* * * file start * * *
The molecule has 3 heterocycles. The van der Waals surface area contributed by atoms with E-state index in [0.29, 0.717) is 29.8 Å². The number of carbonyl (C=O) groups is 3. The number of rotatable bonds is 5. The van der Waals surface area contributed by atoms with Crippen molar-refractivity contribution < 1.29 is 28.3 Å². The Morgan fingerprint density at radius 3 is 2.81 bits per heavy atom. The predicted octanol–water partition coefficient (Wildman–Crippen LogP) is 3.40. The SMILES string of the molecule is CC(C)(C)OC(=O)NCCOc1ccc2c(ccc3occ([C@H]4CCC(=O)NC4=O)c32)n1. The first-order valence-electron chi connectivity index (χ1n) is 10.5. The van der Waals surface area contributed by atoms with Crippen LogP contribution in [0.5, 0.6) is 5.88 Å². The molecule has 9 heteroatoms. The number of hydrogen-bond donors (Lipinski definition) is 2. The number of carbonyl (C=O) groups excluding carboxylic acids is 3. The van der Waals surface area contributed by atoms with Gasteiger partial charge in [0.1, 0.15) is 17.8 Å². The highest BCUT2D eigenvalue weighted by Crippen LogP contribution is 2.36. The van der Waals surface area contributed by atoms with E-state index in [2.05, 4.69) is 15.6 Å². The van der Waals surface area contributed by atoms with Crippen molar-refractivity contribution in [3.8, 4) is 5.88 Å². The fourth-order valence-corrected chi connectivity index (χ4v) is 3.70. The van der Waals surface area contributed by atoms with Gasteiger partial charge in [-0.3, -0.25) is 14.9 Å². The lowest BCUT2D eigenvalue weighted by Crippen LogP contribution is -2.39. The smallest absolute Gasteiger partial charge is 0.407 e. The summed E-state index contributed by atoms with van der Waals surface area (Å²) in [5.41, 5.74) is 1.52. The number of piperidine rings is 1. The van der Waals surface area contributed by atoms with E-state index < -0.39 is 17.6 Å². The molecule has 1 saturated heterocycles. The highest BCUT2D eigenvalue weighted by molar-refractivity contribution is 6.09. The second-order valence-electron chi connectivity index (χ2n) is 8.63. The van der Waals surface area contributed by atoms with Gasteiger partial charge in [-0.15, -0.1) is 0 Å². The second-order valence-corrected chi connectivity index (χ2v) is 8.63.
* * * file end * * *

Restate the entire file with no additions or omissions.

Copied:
The molecule has 3 heterocycles. The van der Waals surface area contributed by atoms with E-state index in [0.29, 0.717) is 29.8 Å². The number of carbonyl (C=O) groups is 3. The number of rotatable bonds is 5. The van der Waals surface area contributed by atoms with Crippen molar-refractivity contribution < 1.29 is 28.3 Å². The Morgan fingerprint density at radius 3 is 2.81 bits per heavy atom. The predicted octanol–water partition coefficient (Wildman–Crippen LogP) is 3.40. The SMILES string of the molecule is CC(C)(C)OC(=O)NCCOc1ccc2c(ccc3occ([C@H]4CCC(=O)NC4=O)c32)n1. The first-order valence-electron chi connectivity index (χ1n) is 10.5. The van der Waals surface area contributed by atoms with Crippen LogP contribution in [0.5, 0.6) is 5.88 Å². The molecule has 9 heteroatoms. The number of hydrogen-bond donors (Lipinski definition) is 2. The number of carbonyl (C=O) groups excluding carboxylic acids is 3. The van der Waals surface area contributed by atoms with Gasteiger partial charge in [0.1, 0.15) is 17.8 Å². The highest BCUT2D eigenvalue weighted by Crippen LogP contribution is 2.36. The van der Waals surface area contributed by atoms with E-state index in [2.05, 4.69) is 15.6 Å². The van der Waals surface area contributed by atoms with Crippen molar-refractivity contribution in [3.8, 4) is 5.88 Å². The fourth-order valence-corrected chi connectivity index (χ4v) is 3.70. The van der Waals surface area contributed by atoms with Gasteiger partial charge in [-0.3, -0.25) is 14.9 Å². The lowest BCUT2D eigenvalue weighted by Crippen LogP contribution is -2.39. The smallest absolute Gasteiger partial charge is 0.407 e. The summed E-state index contributed by atoms with van der Waals surface area (Å²) in [5.41, 5.74) is 1.52. The number of piperidine rings is 1. The van der Waals surface area contributed by atoms with E-state index < -0.39 is 17.6 Å². The molecule has 1 saturated heterocycles. The highest BCUT2D eigenvalue weighted by molar-refractivity contribution is 6.09. The second-order valence-electron chi connectivity index (χ2n) is 8.63. The van der Waals surface area contributed by atoms with Gasteiger partial charge in [-0.15, -0.1) is 0 Å². The second-order valence-corrected chi connectivity index (χ2v) is 8.63.